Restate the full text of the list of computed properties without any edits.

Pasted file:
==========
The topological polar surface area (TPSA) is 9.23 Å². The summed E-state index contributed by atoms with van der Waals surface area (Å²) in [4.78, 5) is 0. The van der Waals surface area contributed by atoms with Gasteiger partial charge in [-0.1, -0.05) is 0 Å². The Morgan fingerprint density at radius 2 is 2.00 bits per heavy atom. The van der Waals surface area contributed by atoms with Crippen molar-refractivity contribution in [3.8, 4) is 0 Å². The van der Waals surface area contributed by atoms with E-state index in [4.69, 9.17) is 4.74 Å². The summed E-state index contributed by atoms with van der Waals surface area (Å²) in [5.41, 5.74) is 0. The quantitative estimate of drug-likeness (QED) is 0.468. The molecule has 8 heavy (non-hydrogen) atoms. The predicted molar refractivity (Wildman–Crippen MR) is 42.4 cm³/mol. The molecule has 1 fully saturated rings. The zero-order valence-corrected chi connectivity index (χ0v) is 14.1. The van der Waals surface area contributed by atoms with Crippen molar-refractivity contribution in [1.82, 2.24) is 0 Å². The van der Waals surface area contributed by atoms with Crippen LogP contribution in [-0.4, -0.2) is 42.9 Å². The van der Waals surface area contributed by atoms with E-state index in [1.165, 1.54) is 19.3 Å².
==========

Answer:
The topological polar surface area (TPSA) is 9.23 Å². The summed E-state index contributed by atoms with van der Waals surface area (Å²) in [4.78, 5) is 0. The van der Waals surface area contributed by atoms with Gasteiger partial charge in [-0.1, -0.05) is 0 Å². The Morgan fingerprint density at radius 2 is 2.00 bits per heavy atom. The van der Waals surface area contributed by atoms with Crippen molar-refractivity contribution in [3.8, 4) is 0 Å². The van der Waals surface area contributed by atoms with E-state index in [4.69, 9.17) is 4.74 Å². The summed E-state index contributed by atoms with van der Waals surface area (Å²) in [5.41, 5.74) is 0. The quantitative estimate of drug-likeness (QED) is 0.468. The molecule has 8 heavy (non-hydrogen) atoms. The predicted molar refractivity (Wildman–Crippen MR) is 42.4 cm³/mol. The molecule has 1 fully saturated rings. The zero-order valence-corrected chi connectivity index (χ0v) is 14.1. The van der Waals surface area contributed by atoms with Crippen molar-refractivity contribution in [1.82, 2.24) is 0 Å². The van der Waals surface area contributed by atoms with Crippen LogP contribution in [-0.4, -0.2) is 42.9 Å². The van der Waals surface area contributed by atoms with E-state index in [1.165, 1.54) is 19.3 Å².